Gameful Scripting: Living a Life of Passion and Purpose

I apologize for a long report to read (multiple weblinks), however the creativity and experiences shared are helpful to all who are and have unburdened themselves from Debt-bondage to exercise personal sovereignty and Freedom. Many thanks to the Baker family and may you, dear readers, find and share your joy! ~Ron
Man vs Debt

3 Great Things About Working From Home

(Do what you LOVE!)


As of July 1, ALL of my income will come from self-employment. Many of you who’ve read previous posts know that I’ve juggled full-time and part-time jobs and side hustles for several years, but now, the “job” piece will become another contracted project, and I’ll officially be freelancing everything.

Thinking about that made me look back on the past two years of my life, when I’ve transitioned from a 55-hour-a-week office job to working almost entirely from home. Even my “job work” has been done primarily at home, and while some of my contract work still needs to be done on-site for various clients, mostly, my home is my workplace! (As evidenced by the photo above, which is really me, really working, really in my pajamas – you know I love you guys, to let you see me that way!)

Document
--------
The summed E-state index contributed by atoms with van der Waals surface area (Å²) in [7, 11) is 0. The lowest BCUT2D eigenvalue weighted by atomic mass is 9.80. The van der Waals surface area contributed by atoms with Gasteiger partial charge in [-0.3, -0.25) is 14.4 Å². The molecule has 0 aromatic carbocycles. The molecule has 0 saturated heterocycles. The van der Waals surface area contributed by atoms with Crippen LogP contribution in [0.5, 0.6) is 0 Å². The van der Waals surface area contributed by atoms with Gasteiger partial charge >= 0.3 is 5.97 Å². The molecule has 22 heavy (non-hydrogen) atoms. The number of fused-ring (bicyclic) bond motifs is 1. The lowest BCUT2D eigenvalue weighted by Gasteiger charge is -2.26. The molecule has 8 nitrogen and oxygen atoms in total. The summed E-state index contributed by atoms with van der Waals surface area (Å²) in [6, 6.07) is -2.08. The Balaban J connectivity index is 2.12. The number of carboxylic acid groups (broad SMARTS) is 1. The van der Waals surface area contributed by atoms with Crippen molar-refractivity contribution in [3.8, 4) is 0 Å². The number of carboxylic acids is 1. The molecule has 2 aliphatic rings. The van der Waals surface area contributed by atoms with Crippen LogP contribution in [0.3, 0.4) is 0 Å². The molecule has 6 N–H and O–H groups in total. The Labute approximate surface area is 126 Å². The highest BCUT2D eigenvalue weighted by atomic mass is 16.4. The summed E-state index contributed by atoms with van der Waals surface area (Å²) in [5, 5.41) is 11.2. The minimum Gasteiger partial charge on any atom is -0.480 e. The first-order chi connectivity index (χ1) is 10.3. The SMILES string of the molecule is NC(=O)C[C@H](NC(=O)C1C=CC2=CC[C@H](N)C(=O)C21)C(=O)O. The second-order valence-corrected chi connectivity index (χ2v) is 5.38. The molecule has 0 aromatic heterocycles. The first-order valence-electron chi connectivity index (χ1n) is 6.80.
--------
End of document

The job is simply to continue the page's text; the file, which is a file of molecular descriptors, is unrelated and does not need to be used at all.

As I was thinking about this transition, it’s become clear to me that even on the “worst” days, I love being at home.

1. Lower costs

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2. Increased flexibility and comfort

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3. Being interrupted

That’s not a joke.
like that my family and friends interrupt me while I’m working. Especially since we homeschool, but even separately from that, it’s important to me that my family knows they can talk to me and come get me if something semi-urgent comes up.

My definition of “semi-urgent” isn’t high, either. Often, it’s, “Hey, Mom, come look at this praying mantis in the garden!” Sometimes I might have to say, “Hey, I’m writing something that I need to finish. I’ll be there in a few minutes if I can.” But more often, I’m blessed to be able to say, “Whoa! Let me save this draft and I’ll come see!”

I’ve said in other places that the reason I work from home is that I believe being with my daughter is important. I don’t schedule “office hours” like many work-at-home parents do, not because I think they’re a bad idea, but because I could have stayed in my office, making more money and keeping a more consistent schedule, if that was what I wanted.

Instead, I’m able to show Sarah through my actions that I’m always available for her. And when I do go back to work after an “interruption” like that, it’s almost always with a positive, rejuvenated attitude.

Working From Home: What Can You Do?

This is a post from Joan Otto, Man Vs. Debt community manager

What kinds of work can you do from home?

Let me preface this by saying that while I work mostly literally at my home, I’m really talking about any work you can do in a location-independent way, and as your own boss.